Bank CEO's Opt Out Of Obama Dinner Date, Mid-Tier Hedge Fund Guys Take Part

Author:
Publish date:

Following his pit-stop for wings in Buffalo yesterday, Obama spoke at a campaign fundraiser at The St. Regis hotel, which you might've assumed would be attended by top Wall Street brass. Jamie, since they're buds. Lloyd, because he has to. Vikram, because his plans always fall through. But you would've assumed wrong! The bank CEO's decided they were all good and opted not to pay the $50,000 entrance fee to hear the prez talk about buzz-kill topics like "reform" and "responsibility" (he also said "there are a lot of good people who work in the financial industry who do things the right way," so they missed out on that free ego boost).

While the event drew executives from a number of private-equity firms, leaders from big outfits like Goldman Sachs, Citigroup, Deutsche Bank and JP Morgan were nowhere to be found.

"I would recognize a lot of them, but I didn't see any," Rep. Ed Towns (D-Brooklyn) said afterward. Said another attendee: "I didn't see anyone from the big firms. I did see some folks from sort of some mid-level-range hedge funds."

"Sort of some mid-level-range hedge funds"? Are we talking Guerreiro Capital Management?? Because if LB knew those guys were going he would've made it his business to be there. Gotta meet this guy in the flesh.

Related

Bloomberg: Not One Bank CEO Can Fill Jamie Dimon's Shoes, Especially Not That Guy From Australia Who Doesn't Own An Iron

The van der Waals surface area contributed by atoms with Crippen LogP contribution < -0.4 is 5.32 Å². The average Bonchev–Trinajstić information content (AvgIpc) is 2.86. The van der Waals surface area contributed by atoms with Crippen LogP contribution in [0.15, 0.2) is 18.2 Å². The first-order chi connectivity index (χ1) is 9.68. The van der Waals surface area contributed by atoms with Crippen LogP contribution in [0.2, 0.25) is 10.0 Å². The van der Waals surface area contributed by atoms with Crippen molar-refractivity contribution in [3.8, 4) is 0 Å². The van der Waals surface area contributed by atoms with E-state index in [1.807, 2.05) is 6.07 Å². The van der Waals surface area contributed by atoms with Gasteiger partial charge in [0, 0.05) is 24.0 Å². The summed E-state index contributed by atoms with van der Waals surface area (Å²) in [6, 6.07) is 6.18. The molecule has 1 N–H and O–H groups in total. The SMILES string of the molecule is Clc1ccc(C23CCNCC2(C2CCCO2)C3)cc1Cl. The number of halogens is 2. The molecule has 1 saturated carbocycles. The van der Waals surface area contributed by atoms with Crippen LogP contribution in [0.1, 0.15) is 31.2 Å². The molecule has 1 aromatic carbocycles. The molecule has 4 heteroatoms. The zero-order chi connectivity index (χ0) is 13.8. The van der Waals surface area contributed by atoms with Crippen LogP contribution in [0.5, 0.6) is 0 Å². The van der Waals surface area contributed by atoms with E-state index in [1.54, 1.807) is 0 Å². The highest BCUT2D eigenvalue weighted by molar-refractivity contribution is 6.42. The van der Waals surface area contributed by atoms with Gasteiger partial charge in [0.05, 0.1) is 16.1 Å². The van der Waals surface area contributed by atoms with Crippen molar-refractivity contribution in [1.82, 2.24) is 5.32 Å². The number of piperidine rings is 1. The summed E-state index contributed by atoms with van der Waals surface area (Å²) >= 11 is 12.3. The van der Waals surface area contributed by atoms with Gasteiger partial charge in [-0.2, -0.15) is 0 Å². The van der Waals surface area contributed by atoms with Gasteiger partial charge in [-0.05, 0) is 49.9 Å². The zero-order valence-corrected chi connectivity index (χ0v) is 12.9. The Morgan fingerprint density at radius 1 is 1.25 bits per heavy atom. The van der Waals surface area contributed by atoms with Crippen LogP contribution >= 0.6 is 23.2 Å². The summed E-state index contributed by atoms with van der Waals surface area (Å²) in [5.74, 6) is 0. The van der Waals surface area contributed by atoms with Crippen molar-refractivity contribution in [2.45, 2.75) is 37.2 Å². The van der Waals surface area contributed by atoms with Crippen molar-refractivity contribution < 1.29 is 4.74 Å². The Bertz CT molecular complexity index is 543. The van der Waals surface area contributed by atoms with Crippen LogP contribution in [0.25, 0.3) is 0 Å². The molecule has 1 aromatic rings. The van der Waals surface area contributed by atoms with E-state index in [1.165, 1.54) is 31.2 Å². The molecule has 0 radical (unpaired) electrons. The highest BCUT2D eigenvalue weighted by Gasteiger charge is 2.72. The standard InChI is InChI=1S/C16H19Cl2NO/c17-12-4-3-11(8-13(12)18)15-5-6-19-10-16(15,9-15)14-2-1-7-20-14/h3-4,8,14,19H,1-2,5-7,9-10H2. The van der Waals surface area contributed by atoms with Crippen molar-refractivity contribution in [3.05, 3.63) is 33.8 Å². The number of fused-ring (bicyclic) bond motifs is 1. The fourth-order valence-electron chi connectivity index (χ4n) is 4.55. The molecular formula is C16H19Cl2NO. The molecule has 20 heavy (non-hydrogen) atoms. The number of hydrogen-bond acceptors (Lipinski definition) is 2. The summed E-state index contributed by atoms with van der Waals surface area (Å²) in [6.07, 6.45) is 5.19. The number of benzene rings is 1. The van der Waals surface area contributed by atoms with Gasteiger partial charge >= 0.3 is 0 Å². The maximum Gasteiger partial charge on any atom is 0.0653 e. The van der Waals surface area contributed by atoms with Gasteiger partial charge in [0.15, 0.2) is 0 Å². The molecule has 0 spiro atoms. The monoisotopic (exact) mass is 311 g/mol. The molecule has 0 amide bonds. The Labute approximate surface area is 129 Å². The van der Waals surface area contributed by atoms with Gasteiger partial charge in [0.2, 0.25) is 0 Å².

Earlier today, Bloomberg ran a lengthy piece about the latest crisis on Wall Street: a lack of Jamie Dimon. Specifically, a lack of Jamie Dimon telling meddlesome regulators, anti-industry populists, know-nothing Congressmen, and hypocrite bastard newspapers where they can go and what they can suck. True, it's not as though he's gone anywhere, and he's still reminding people "it's a free fucking country" but "juggling multiple investigations and a $5.8 billion trading loss on wrong-way bets on credit derivatives" has left his hands a little tied and, some believe, cost him his once untouchable "stature" in the industry. And while one should never simply offer problems without solutions, Bloomberg isn't gonna sugarcoat this one: when it comes to "any kind of credible statesmen" to step in for JD, Wall Street is shit out of luck and not just because no one besides Lloyd came close in sales of their respective Bankers At Work And Play pin-up calendars. Among current CEO's, Lloyd Blankfein, Brian Moynihan and Vikram Pandit are deemed too busy "fixing their own firms or repairing their reputations," while Wells Fargo chief John Stumpf, though respected among his peers, is ruled out due to geography (“Part of Jamie’s fitting into that role was his natural brashness as a Wall Streeter and New Yorker, and that is not John"). But hey, what about that James Gorman guy? Runs Morgan Stanley, is based in New York, has been known to put a foot up an ass when necessary? Don't even get Bloomberg started. James Gorman, 54...doesn’t fit the Wall Street titan stereotype. The Australian prefers a rumpled tuxedo he bought as a business school student in 1980 to Armani for black- tie events, and he stocks Vegemite in the executive kitchen. Or maybe perhaps all that makes him perfect for the gig? The way we see it, Jim Gorman doesn't have the time or patience for fancy extras like unwrinkled suits and burgers made from foie gras-fed cows. All he cares about is not taking shit, or prisoners. Someone asks him, "What is this Vegemite stuff," he knocks their two front teeth out. You suggest maybe he could have ironed his shirt before that gala, he takes out that iron and smashes you in the face with it. You want a worthy successor for the job, you've got him. Wall Street Leaderless In Rules Fight As Dimon Diminished [Bloomberg]